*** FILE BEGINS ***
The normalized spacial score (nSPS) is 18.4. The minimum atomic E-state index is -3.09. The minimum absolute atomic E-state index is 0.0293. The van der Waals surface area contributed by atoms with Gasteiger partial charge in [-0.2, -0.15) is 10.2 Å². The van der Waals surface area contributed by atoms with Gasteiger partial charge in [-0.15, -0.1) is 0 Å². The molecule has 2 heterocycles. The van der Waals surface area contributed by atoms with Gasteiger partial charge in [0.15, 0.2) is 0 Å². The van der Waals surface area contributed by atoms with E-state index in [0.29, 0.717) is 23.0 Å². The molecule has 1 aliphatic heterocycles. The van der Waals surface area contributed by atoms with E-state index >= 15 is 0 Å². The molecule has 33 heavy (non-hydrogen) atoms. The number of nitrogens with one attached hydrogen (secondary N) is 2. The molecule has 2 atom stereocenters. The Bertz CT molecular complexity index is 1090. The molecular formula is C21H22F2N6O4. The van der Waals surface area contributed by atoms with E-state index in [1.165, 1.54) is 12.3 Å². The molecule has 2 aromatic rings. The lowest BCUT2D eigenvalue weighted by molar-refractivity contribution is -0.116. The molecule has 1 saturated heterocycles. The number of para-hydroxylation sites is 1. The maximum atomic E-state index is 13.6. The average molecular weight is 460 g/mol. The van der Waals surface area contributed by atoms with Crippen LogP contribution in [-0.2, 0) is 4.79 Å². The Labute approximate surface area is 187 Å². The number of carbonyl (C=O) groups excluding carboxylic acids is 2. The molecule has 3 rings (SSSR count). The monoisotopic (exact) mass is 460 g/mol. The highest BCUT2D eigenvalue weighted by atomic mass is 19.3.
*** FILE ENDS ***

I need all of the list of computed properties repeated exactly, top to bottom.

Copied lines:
The normalized spacial score (nSPS) is 18.4. The minimum atomic E-state index is -3.09. The minimum absolute atomic E-state index is 0.0293. The van der Waals surface area contributed by atoms with Gasteiger partial charge in [-0.2, -0.15) is 10.2 Å². The van der Waals surface area contributed by atoms with Gasteiger partial charge in [-0.15, -0.1) is 0 Å². The molecule has 2 heterocycles. The van der Waals surface area contributed by atoms with Gasteiger partial charge in [0.15, 0.2) is 0 Å². The van der Waals surface area contributed by atoms with E-state index in [0.29, 0.717) is 23.0 Å². The molecule has 1 aliphatic heterocycles. The van der Waals surface area contributed by atoms with E-state index >= 15 is 0 Å². The molecule has 33 heavy (non-hydrogen) atoms. The number of nitrogens with one attached hydrogen (secondary N) is 2. The molecule has 2 atom stereocenters. The Bertz CT molecular complexity index is 1090. The molecular formula is C21H22F2N6O4. The van der Waals surface area contributed by atoms with E-state index in [1.165, 1.54) is 12.3 Å². The molecule has 2 aromatic rings. The lowest BCUT2D eigenvalue weighted by molar-refractivity contribution is -0.116. The molecule has 1 saturated heterocycles. The number of para-hydroxylation sites is 1. The maximum atomic E-state index is 13.6. The average molecular weight is 460 g/mol. The van der Waals surface area contributed by atoms with Crippen LogP contribution in [-0.2, 0) is 4.79 Å². The Labute approximate surface area is 187 Å². The number of carbonyl (C=O) groups excluding carboxylic acids is 2. The molecule has 3 rings (SSSR count). The monoisotopic (exact) mass is 460 g/mol. The highest BCUT2D eigenvalue weighted by atomic mass is 19.3.